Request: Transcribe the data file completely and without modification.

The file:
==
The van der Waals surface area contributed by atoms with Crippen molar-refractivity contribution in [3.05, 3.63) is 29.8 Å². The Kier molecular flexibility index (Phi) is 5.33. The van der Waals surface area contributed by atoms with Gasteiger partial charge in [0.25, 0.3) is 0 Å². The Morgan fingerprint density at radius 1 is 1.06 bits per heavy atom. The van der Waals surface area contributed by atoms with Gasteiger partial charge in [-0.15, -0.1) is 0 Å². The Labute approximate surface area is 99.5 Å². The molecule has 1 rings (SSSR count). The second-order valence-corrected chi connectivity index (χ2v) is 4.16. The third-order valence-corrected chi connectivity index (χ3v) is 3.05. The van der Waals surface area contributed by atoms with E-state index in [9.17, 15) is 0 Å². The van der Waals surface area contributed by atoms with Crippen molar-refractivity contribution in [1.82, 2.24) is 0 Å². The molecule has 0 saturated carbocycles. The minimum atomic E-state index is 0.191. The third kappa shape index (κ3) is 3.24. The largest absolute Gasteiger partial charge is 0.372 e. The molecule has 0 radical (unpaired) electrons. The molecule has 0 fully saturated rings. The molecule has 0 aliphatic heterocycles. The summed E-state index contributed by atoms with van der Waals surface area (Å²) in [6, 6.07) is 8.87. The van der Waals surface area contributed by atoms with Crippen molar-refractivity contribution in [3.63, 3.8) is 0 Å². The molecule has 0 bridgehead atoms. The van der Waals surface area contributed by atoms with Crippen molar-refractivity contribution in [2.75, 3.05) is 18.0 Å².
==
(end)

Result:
The van der Waals surface area contributed by atoms with Crippen molar-refractivity contribution in [3.05, 3.63) is 29.8 Å². The Kier molecular flexibility index (Phi) is 5.33. The van der Waals surface area contributed by atoms with Gasteiger partial charge in [0.25, 0.3) is 0 Å². The Morgan fingerprint density at radius 1 is 1.06 bits per heavy atom. The van der Waals surface area contributed by atoms with Gasteiger partial charge in [-0.15, -0.1) is 0 Å². The Labute approximate surface area is 99.5 Å². The molecule has 1 rings (SSSR count). The second-order valence-corrected chi connectivity index (χ2v) is 4.16. The third-order valence-corrected chi connectivity index (χ3v) is 3.05. The van der Waals surface area contributed by atoms with E-state index in [9.17, 15) is 0 Å². The van der Waals surface area contributed by atoms with Crippen molar-refractivity contribution in [1.82, 2.24) is 0 Å². The molecule has 0 saturated carbocycles. The minimum atomic E-state index is 0.191. The third kappa shape index (κ3) is 3.24. The largest absolute Gasteiger partial charge is 0.372 e. The molecule has 0 radical (unpaired) electrons. The molecule has 0 fully saturated rings. The molecule has 0 aliphatic heterocycles. The summed E-state index contributed by atoms with van der Waals surface area (Å²) in [6, 6.07) is 8.87. The van der Waals surface area contributed by atoms with Crippen molar-refractivity contribution in [3.63, 3.8) is 0 Å². The molecule has 0 bridgehead atoms. The van der Waals surface area contributed by atoms with Crippen molar-refractivity contribution in [2.75, 3.05) is 18.0 Å².